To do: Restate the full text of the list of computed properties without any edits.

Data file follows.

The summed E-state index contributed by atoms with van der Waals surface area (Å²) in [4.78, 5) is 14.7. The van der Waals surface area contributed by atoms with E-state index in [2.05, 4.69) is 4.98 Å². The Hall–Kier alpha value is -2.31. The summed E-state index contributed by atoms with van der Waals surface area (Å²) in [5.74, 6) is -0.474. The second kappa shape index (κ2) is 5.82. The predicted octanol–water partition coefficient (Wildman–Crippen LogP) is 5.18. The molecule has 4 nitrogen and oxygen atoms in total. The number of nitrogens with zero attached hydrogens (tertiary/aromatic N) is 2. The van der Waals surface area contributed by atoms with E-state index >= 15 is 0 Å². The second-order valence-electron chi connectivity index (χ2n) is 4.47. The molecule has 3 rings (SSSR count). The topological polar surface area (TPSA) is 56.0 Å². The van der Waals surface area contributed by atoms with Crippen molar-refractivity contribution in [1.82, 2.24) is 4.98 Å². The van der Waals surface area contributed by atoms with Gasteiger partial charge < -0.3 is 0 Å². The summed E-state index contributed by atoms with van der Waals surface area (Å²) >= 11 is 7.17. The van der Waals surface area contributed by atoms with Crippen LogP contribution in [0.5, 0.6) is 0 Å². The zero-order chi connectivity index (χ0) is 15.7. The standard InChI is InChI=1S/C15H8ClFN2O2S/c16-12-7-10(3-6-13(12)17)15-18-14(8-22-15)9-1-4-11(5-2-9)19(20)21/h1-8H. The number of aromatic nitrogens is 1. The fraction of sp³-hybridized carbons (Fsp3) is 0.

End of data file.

The summed E-state index contributed by atoms with van der Waals surface area (Å²) in [4.78, 5) is 14.7. The van der Waals surface area contributed by atoms with E-state index in [2.05, 4.69) is 4.98 Å². The Hall–Kier alpha value is -2.31. The summed E-state index contributed by atoms with van der Waals surface area (Å²) in [5.74, 6) is -0.474. The second kappa shape index (κ2) is 5.82. The predicted octanol–water partition coefficient (Wildman–Crippen LogP) is 5.18. The molecule has 4 nitrogen and oxygen atoms in total. The number of nitrogens with zero attached hydrogens (tertiary/aromatic N) is 2. The van der Waals surface area contributed by atoms with E-state index >= 15 is 0 Å². The second-order valence-electron chi connectivity index (χ2n) is 4.47. The molecule has 3 rings (SSSR count). The topological polar surface area (TPSA) is 56.0 Å². The van der Waals surface area contributed by atoms with Crippen molar-refractivity contribution in [1.82, 2.24) is 4.98 Å². The van der Waals surface area contributed by atoms with Gasteiger partial charge < -0.3 is 0 Å². The summed E-state index contributed by atoms with van der Waals surface area (Å²) >= 11 is 7.17. The van der Waals surface area contributed by atoms with Crippen LogP contribution in [0.5, 0.6) is 0 Å². The zero-order chi connectivity index (χ0) is 15.7. The standard InChI is InChI=1S/C15H8ClFN2O2S/c16-12-7-10(3-6-13(12)17)15-18-14(8-22-15)9-1-4-11(5-2-9)19(20)21/h1-8H. The number of aromatic nitrogens is 1. The fraction of sp³-hybridized carbons (Fsp3) is 0.